Black ice, which can also be called gray ice, is hard-to-see ice on the roadway and causes slick conditions for drivers.
The road may look normal or even a little wet when there’s patches of black ice on top.
It forms when temperatures fall before 32 degrees Fahrenheit and there was already rain, snow, or slush on the roadway. It’s especially prevalent in the early morning hours when snowmelt has refrozen on surfaces overnight.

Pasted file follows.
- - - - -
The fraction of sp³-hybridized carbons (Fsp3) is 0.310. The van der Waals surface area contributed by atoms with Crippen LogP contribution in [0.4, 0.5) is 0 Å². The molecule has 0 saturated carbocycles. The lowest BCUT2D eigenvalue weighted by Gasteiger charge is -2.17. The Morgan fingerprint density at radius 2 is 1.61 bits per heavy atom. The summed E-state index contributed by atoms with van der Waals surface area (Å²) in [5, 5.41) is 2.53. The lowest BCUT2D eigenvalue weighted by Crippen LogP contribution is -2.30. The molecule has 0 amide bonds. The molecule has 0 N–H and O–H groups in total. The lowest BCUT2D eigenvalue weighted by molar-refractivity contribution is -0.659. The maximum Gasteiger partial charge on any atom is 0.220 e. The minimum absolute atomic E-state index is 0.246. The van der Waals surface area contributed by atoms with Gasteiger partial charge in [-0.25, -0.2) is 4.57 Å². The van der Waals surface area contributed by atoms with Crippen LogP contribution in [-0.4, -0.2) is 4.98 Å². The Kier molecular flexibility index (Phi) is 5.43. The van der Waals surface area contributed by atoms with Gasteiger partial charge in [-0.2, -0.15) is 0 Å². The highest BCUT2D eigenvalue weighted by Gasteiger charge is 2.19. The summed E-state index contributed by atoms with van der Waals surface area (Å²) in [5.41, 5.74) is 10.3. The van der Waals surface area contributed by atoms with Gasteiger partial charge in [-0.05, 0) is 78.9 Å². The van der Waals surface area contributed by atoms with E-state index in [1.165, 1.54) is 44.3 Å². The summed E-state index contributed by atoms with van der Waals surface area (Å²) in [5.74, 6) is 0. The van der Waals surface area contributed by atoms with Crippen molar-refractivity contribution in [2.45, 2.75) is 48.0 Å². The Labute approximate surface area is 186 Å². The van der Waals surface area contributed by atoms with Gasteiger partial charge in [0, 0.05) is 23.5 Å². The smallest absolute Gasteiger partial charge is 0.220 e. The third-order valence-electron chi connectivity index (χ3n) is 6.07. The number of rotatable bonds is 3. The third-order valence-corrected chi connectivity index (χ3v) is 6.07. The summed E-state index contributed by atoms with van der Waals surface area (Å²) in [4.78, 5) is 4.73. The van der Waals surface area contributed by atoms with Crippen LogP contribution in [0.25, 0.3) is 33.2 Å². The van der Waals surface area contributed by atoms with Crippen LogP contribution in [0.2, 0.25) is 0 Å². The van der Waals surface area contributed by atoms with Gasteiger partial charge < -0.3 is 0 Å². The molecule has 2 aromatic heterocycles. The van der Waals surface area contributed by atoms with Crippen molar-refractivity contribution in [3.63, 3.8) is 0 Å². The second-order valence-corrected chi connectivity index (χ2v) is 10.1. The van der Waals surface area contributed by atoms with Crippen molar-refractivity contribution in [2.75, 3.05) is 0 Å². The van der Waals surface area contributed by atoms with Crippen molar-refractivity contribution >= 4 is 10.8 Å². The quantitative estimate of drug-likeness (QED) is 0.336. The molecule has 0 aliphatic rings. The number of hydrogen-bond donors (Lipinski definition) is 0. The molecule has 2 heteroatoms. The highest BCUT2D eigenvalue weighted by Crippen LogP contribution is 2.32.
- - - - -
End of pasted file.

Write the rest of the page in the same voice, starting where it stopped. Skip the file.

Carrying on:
Black ice can also develop when the water droplets in fog freeze on contact with a road or bridge. Such black ice, or freezing fog, tends to occur first on bridges or overpasses, because the cool air beneath allows the road surface to cool faster, than if the road was on top of ground, which retains more heat.
Drivers should be especially careful when they encounter fog and know temperatures are cooling toward 32 degrees.